Public Finance Current Affairs - 2019
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The Cabinet has approved the extension of the deadline for the submission of the Report of the 14th Finance Commission by two months to December 31, 2014. The Commission had sought extension of its earlier deadline of October 31 in order for it to ‘examine financial projections and carry out consultations with the governments of Andhra Pradesh and Telangana.’ The Commission was to submit its report on the basis of its terms of reference by October 31, 2014 covering a period of five years from April 1, 2015 to March 31, 2020.
The mandate of the 14th Finance Commission was expanded to include an additional term of reference to make recommendations for the successor states on reorganisation of Andhra Pradesh in accordance with Andhra Pradesh Reorganisation Act, 2014. It is on this ground that the Finance Commission has asked for an extension, so that it may carry out the necessary consultations.
14th Finance Commission
The 14th Finance Commission is a five member commission under the chairmanship of former RBI Governor Y.V. Reddy. The other members of the Commission are former Finance Secretary Sushma Nath, NIPFP (National Institute of Public Finance & Policy) Director M.Govinda Rao, Planning Commission Member Abhijit Sen and Former Acting Chairman of National Statistical Commission Sudipto Mundle.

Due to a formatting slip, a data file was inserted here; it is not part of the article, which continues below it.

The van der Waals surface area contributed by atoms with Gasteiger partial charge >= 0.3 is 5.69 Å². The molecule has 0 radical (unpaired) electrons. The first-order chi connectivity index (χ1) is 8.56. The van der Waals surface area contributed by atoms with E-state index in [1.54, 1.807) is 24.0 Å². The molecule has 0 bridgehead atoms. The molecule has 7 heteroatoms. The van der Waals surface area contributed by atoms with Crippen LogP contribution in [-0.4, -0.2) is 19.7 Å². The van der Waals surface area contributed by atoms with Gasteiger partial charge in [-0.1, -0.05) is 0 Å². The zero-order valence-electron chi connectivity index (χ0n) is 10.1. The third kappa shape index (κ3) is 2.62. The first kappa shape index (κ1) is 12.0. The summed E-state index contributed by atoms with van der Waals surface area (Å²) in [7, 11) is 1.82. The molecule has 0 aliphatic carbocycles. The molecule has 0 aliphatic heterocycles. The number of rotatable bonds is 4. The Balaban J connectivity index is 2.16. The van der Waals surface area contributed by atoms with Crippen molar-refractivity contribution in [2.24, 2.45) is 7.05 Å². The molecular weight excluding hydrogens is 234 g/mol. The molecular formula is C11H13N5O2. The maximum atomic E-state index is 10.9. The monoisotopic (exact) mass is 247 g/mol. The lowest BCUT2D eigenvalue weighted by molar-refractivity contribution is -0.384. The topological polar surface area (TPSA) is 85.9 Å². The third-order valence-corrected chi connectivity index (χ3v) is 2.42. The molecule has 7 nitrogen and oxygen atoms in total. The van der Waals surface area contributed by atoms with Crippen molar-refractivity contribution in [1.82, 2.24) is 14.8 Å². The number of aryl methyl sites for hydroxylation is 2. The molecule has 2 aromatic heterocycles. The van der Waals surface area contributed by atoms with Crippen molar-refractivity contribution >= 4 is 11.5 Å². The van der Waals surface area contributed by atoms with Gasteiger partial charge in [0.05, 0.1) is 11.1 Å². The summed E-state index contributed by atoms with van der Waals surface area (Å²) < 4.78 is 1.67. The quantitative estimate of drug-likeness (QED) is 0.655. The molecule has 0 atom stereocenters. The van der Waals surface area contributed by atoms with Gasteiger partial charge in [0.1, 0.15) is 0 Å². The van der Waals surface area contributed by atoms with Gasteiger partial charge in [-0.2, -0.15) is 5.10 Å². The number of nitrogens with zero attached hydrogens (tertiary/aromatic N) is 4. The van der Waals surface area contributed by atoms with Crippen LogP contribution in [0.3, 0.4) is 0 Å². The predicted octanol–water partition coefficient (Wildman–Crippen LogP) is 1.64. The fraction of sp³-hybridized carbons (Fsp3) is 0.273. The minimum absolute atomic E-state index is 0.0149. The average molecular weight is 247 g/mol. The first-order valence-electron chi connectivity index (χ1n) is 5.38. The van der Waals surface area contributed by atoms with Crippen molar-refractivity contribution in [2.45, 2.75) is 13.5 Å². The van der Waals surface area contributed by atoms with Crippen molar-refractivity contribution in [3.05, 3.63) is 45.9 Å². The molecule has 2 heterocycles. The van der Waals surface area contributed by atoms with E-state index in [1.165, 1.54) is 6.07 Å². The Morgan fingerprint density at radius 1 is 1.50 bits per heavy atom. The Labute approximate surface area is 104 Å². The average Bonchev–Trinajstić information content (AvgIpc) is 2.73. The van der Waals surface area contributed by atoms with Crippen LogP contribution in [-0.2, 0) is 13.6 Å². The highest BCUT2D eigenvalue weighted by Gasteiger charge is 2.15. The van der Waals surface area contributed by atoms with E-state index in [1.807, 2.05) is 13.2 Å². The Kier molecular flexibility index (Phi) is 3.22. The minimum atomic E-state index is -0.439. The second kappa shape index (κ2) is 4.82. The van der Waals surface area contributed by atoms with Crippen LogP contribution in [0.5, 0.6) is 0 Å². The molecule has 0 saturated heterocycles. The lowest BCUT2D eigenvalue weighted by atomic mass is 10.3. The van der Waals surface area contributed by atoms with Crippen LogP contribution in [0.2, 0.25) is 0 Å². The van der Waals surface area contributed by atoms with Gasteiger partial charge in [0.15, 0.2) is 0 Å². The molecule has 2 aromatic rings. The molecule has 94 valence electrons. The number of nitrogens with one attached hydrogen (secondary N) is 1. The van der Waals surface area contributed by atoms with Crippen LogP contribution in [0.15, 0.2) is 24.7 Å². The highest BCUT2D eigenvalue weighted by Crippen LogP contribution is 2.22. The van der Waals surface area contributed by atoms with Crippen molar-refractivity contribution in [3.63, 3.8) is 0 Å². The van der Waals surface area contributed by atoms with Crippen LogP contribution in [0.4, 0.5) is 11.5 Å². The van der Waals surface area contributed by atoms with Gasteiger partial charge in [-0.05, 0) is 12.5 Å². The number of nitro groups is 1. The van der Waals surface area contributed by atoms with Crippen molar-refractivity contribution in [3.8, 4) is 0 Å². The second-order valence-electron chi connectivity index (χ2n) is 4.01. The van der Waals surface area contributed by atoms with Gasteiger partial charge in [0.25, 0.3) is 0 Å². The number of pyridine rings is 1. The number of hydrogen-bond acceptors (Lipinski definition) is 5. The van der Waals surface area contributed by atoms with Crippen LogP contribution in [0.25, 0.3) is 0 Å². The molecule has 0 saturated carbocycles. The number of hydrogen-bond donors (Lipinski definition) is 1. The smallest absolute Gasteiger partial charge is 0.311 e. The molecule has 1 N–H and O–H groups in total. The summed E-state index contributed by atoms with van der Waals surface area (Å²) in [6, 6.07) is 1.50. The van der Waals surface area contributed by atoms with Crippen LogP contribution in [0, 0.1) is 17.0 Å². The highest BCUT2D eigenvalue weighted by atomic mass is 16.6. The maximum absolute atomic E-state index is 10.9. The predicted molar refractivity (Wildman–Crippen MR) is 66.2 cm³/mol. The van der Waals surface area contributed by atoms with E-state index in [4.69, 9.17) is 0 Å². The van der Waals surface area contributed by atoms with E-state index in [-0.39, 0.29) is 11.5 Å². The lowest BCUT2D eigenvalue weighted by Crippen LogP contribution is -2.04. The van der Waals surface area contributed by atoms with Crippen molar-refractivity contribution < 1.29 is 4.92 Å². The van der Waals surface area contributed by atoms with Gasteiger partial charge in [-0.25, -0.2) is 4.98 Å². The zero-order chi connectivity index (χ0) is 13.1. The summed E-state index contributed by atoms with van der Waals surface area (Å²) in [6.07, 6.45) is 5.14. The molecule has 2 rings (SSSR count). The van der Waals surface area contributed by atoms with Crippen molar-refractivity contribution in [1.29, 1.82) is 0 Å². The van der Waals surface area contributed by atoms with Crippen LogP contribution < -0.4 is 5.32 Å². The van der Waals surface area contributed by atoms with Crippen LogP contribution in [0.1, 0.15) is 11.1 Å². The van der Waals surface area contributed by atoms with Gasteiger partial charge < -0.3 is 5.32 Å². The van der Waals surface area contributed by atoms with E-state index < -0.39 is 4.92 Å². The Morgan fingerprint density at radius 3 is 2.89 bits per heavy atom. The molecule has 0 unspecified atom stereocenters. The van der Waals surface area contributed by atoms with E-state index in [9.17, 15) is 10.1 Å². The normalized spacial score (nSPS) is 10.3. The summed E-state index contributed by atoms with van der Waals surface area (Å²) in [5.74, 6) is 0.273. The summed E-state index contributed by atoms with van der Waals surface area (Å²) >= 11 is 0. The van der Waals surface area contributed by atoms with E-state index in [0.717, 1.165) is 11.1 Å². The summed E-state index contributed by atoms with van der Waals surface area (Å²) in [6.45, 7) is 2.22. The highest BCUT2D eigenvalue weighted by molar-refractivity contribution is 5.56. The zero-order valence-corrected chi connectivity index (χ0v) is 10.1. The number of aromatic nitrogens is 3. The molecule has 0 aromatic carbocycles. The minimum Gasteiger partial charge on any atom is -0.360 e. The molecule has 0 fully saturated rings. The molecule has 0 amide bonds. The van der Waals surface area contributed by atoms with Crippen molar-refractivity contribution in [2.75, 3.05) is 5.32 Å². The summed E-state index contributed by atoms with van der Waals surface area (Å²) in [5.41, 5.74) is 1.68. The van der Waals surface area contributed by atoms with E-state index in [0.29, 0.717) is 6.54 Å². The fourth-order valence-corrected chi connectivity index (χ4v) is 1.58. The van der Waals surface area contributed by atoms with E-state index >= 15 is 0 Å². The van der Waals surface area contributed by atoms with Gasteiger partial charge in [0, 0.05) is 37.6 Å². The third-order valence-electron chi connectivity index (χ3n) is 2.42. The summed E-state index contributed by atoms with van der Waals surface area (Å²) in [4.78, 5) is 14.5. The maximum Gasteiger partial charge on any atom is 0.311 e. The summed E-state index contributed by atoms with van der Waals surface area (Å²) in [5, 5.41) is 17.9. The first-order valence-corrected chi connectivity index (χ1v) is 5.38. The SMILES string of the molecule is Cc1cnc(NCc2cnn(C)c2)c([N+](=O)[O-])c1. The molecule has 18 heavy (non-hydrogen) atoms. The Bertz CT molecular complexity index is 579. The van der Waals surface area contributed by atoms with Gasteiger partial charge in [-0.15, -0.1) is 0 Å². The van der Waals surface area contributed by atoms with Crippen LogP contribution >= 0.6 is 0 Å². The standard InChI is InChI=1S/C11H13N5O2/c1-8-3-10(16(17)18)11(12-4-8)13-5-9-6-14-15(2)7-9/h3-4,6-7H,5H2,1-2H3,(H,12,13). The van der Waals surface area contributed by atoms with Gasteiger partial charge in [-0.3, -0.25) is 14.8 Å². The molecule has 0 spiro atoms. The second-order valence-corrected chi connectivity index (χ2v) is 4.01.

The mandate of the 14th Finance Commission includes:-
- Distribution of taxes/sharing of tax proceeds between the Centre and states
- Suggest measures for maintaining a stable and sustainable fiscal environment
- Suggest steps for pricing of public utilities such as electricity, power, public transport, irrigation and water in an independent manner
- Look into issues like disinvestment, GST compensation, sale of non-priority PSUs and subsidies.
Tags: Committees • Current Affairs - 2017 • Finance Commission • Public Finance
A five judge bench of the SC declared the National Tax Tribunal Act of 2005 as unconstitutional. The impugned legislation envisages creation of tribunals to deal with tax related cases only.
The law was declared unconstitutional on the grounds that it took away powers of the higher judiciary to determine questions of substantial law and reposed them in the Tribunals. The legislation surpassed the authority of the HC in an effort to clear the backlog of cases. An appeal from the National Tax Tribunal could be made to the SC but not the HC.
This judgment could have many grave repercussions, as now the constitutionality of other Tribunals like the Company Law Tribunal can also be called into question.